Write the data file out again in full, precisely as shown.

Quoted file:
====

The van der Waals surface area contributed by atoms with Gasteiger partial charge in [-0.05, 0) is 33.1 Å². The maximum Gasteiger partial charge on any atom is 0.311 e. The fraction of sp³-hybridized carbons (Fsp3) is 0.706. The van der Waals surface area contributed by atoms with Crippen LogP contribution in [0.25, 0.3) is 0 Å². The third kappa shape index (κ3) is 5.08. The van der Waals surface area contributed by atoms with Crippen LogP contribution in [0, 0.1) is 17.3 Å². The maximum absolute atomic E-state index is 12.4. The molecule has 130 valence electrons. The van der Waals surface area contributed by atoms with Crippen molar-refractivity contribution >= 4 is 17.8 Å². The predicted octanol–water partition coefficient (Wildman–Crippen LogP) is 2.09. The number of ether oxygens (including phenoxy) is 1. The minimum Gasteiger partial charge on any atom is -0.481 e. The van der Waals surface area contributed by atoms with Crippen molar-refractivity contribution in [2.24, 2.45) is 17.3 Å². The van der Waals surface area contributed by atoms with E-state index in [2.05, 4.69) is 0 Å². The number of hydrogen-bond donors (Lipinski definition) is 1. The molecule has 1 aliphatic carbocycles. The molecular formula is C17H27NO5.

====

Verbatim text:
The van der Waals surface area contributed by atoms with Gasteiger partial charge in [-0.05, 0) is 33.1 Å². The maximum Gasteiger partial charge on any atom is 0.311 e. The fraction of sp³-hybridized carbons (Fsp3) is 0.706. The van der Waals surface area contributed by atoms with Crippen LogP contribution in [0.25, 0.3) is 0 Å². The third kappa shape index (κ3) is 5.08. The van der Waals surface area contributed by atoms with Crippen LogP contribution in [0, 0.1) is 17.3 Å². The maximum absolute atomic E-state index is 12.4. The molecule has 130 valence electrons. The van der Waals surface area contributed by atoms with Crippen molar-refractivity contribution >= 4 is 17.8 Å². The predicted octanol–water partition coefficient (Wildman–Crippen LogP) is 2.09. The number of ether oxygens (including phenoxy) is 1. The minimum Gasteiger partial charge on any atom is -0.481 e. The van der Waals surface area contributed by atoms with Crippen molar-refractivity contribution in [2.24, 2.45) is 17.3 Å². The van der Waals surface area contributed by atoms with E-state index in [2.05, 4.69) is 0 Å². The number of hydrogen-bond donors (Lipinski definition) is 1. The molecule has 1 aliphatic carbocycles. The molecular formula is C17H27NO5.